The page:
This year we mark the over 65 years’ movement to build awareness about mental health concerns of all Americans. The 2014 theme, “Mind Your Health”, draws specific significance for the African American community. Still faced with a number of challenges to minding our mental health, we consider concerns specific to the African American community and what we need to know in order to be better advocates and stewards of our individual and community mental health and wellness.
Stigma. Mental health stigma is the fact of being viewed negatively and at times being discriminated against because of one’s mental health diagnosis and/or presentation of notable symptoms. Mental health stigma in the African American community is nuanced, shaped by gender and socio-economic status. As the community turns the page to mind our health, to do so does at times require changing the narrative. More recently, Brandon Marshall of the Chicago Bears made transparent his diagnosis of Borderline Personality Disorder (BPD) and was has committed significant funding to raise mental health awareness. Awareness education does decrease stigma with the potential to encourage people to seek the appropriate level of care when needed.
Access to Services. With the advent of the Affordable Care Act (ACA), also known as “Obamacare”, many more Americans have access to health insurance and care. Increased access does not always mean adequate service provision. Aside from the influence of stigma, cultural implications shape African American’s experience of mental health services. Factors such as, slower metabolism of medication, disproportionate diagnosis of schizophrenia, the tendency to manifest physical symptoms in relation to mental illness (somatization), and the failure of the mental health establishment to adequately train practitioners for the cultural characteristics that influence symptom presentation leads to misdiagnosis or failure to diagnose treatable mental illness.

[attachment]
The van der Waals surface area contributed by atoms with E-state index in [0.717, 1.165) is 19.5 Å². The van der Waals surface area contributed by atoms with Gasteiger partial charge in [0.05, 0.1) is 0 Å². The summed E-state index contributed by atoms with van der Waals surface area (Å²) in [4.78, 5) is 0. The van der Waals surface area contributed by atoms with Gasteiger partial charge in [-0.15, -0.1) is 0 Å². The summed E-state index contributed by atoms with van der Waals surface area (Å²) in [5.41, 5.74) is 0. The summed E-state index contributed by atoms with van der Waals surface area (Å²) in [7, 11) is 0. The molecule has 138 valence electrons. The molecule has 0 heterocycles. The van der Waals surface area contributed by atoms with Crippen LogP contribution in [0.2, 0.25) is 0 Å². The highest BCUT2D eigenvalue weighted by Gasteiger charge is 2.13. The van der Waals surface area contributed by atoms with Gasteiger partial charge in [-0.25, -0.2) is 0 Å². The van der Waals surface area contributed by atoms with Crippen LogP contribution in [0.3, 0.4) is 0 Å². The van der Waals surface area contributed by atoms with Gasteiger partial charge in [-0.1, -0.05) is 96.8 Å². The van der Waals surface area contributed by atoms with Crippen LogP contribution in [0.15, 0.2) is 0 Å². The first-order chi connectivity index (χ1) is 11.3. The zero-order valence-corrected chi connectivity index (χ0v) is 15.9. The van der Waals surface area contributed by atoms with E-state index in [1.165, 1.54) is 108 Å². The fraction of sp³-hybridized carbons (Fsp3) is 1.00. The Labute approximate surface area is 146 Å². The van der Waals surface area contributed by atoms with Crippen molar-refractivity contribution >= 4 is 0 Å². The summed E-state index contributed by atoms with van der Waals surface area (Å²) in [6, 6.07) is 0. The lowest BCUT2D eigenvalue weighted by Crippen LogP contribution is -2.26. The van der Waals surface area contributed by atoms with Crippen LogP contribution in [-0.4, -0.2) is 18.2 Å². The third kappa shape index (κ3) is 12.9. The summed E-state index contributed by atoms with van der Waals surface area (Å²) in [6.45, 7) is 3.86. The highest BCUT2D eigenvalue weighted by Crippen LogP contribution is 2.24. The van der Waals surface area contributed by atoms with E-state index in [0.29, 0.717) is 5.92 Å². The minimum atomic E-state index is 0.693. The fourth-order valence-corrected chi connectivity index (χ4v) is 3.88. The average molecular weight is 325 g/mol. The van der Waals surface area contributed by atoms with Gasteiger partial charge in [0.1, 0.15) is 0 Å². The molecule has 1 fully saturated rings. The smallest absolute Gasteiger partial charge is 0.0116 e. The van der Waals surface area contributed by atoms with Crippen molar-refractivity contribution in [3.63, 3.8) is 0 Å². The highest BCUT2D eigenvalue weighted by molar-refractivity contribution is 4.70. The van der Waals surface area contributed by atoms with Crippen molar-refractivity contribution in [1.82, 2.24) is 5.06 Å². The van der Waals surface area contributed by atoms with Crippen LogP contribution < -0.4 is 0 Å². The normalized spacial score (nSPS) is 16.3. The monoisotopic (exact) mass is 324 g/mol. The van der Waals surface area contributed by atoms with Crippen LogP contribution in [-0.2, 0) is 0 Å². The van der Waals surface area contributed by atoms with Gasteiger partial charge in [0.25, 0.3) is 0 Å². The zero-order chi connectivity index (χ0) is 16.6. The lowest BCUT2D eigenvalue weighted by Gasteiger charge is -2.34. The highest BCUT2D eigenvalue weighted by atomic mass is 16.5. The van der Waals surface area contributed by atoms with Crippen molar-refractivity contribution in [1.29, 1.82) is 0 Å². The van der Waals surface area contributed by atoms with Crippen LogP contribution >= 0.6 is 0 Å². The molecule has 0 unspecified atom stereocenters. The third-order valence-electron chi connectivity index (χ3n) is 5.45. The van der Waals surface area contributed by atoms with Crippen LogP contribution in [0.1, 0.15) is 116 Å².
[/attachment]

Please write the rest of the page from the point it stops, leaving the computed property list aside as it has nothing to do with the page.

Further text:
Minding Our Collective Mental Health
What can we do to be better advocates/stewards of mental health for ourselves and within community? The tips below provide a start.
1. If you see something, say something. It is not helpful to engage the complicity of silence around mental health issues and concerns, including substance abuse. This silence only furthers stigma and slows the process to accessing needed services.
2. Help/get help navigating insurance and other complicated policy. In the midst of mental health crisis, one’s cognitive and emotional capacities are overextended. Assistance reading and making meaning of the small print can be a great help.
3. Facilitate/ask for assistance making calls/appointments. Depending on the level of care needed, it is possible making the necessary calls to providers and/or scheduling/attending appointments can be overwhelming. If needed, ask for help and/or consider ways you or others may assist with these tasks.
4. Self-care. While being a support to another is important, you are only as helpful as you are well. Be sure that you engage your support networks and engage personal self-care practices, such as eating well and regularly, drinking enough water and getting adequate rest.
Visit the BlackDoctor.org Mental Health center for more articles and tips.
Dr. Wendi S. Williams is a psychological consultant and professor at Long Island University in Brooklyn, NY. Her work centers on the interrelationship of goal-achievement and spiritual-emotional health and wellness. Through the development and implementation of educational and wellness interventions, she works with clients to explore internal and external challenges to meeting their goals. Dr. Williams writes on these topics and more on her blog at CHRYSALIStransformconsulting.com.